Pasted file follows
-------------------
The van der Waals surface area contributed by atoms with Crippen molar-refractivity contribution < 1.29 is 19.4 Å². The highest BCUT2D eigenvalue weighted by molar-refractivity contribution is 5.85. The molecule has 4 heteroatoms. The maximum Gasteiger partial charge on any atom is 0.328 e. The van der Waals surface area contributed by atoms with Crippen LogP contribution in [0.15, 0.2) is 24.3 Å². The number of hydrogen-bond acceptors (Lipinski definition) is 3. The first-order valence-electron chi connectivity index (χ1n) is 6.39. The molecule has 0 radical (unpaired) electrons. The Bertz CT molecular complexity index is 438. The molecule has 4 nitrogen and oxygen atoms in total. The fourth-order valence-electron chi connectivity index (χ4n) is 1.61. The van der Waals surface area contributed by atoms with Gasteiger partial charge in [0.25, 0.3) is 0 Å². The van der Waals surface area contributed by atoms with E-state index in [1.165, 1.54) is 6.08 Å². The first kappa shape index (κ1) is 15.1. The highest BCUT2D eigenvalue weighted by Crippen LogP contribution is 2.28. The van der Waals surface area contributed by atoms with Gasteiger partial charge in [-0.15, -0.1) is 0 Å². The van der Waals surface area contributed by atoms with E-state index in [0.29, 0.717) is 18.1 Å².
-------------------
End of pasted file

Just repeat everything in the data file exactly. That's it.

The van der Waals surface area contributed by atoms with Crippen molar-refractivity contribution < 1.29 is 19.4 Å². The highest BCUT2D eigenvalue weighted by molar-refractivity contribution is 5.85. The molecule has 4 heteroatoms. The maximum Gasteiger partial charge on any atom is 0.328 e. The van der Waals surface area contributed by atoms with Crippen LogP contribution in [0.15, 0.2) is 24.3 Å². The number of hydrogen-bond acceptors (Lipinski definition) is 3. The first-order valence-electron chi connectivity index (χ1n) is 6.39. The molecule has 0 radical (unpaired) electrons. The Bertz CT molecular complexity index is 438. The molecule has 4 nitrogen and oxygen atoms in total. The fourth-order valence-electron chi connectivity index (χ4n) is 1.61. The van der Waals surface area contributed by atoms with Gasteiger partial charge in [0.25, 0.3) is 0 Å². The van der Waals surface area contributed by atoms with E-state index in [1.165, 1.54) is 6.08 Å². The first kappa shape index (κ1) is 15.1. The highest BCUT2D eigenvalue weighted by Crippen LogP contribution is 2.28. The van der Waals surface area contributed by atoms with Gasteiger partial charge in [-0.15, -0.1) is 0 Å². The van der Waals surface area contributed by atoms with E-state index in [0.29, 0.717) is 18.1 Å².